A Tuesday meeting of the Oak Park Board of Health attracted the attention of gun rights advocates across the state, who fear the village may approve laws they say unfairly restrict gun owners' rights and could be duplicated elsewhere in the state.
The meeting marked the first time the village has addressed how it will respond to the U.S. Supreme Court's decision, handed down nearly two years ago, that eviscerated its long-standing handgun ban, Oak Park Patch reports.
Some residents spoke in favor of new regulations of local gun ownership, while others feared that such laws would do little to make the village safer and could also lead to expensive legal battles, Patch reports.
The Illinois State Rifle Association had issued an "urgent alert" encouraging its supporters to attend the meeting. As the Wednesday Journal reports, the group claimed that Oak Park-based "gun-grabbers" are attempting to "launch a whole new attack on your right to keep and bear arms." Further, the alert reads, "many gun-rights advocates believe that the Oak Park regulations are a blueprint for state-wide laws that the gun control movement hopes to pass in 2013."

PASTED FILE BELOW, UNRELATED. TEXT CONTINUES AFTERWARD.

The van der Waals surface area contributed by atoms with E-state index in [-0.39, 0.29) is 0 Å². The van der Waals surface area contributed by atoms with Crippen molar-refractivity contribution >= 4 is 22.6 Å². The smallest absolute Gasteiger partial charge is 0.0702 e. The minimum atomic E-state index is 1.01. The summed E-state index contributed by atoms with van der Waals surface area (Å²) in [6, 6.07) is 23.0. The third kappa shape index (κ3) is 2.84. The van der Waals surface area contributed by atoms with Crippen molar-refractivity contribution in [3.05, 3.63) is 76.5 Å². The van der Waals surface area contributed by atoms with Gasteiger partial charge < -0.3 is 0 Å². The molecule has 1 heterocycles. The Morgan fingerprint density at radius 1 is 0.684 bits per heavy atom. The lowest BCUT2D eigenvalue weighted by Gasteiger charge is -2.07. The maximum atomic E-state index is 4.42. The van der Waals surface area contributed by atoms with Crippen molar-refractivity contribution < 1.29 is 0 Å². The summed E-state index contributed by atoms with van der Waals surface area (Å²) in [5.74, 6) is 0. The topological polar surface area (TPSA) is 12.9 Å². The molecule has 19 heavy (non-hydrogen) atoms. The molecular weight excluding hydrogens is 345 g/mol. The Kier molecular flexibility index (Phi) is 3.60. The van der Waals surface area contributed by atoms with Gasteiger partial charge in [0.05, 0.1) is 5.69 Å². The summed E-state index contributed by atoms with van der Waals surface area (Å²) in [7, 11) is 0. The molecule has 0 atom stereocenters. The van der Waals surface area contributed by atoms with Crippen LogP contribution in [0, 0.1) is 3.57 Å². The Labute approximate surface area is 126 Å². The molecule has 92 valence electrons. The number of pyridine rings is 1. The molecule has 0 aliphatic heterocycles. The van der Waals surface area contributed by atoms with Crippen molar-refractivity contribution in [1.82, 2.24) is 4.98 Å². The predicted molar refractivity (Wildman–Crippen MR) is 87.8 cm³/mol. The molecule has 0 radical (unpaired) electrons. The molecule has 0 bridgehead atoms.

Village Manager Tom Barwin called the alert "inaccurate" and described the meeting's goal as elevating the discussion of gun ownership in the community beyond a shouting match.
"We're trying to get it off of this pitched, emotional, Second Amendment, right-to-bear-arms fight. We're beyond that," Barwin told the Wednesday Journal. "We're talking about public safety, reasonable educational information, reasonable restrictions that I think every responsible gun owner is for."
As the Chicago Tribune reports, some residents expressed concern about firearm sales taking place near schools, parks, playgrounds and daycare centers. Windy City Firearms, a recently opened shop on Roosevelt Road, is located within two blocks of an elementary school as well as a separate preschool.
But Mike Weisman, ISRA vice president, shot down many residents concerns about crime coming hand in hand with looser gun laws in the community. Specifically, he noted "there's been no crime wave since taken over since the handgun ban was lifted. There's actually been a decrease in crime," according to the Tribune.
Though the village no longer bans handguns, it still continues to outlaw assault weapons, WBEZ reports. Meanwhile, Illinois remains the only state in the union without any form of concealed carry law on the books and Gov. Pat Quinn has continually pledged that he would veto any such legislation that is sent to his desk.
In 2011, the number of gun owners in Illinois jumped by more than 78,500 over the previous year, the Northwest Herald reports.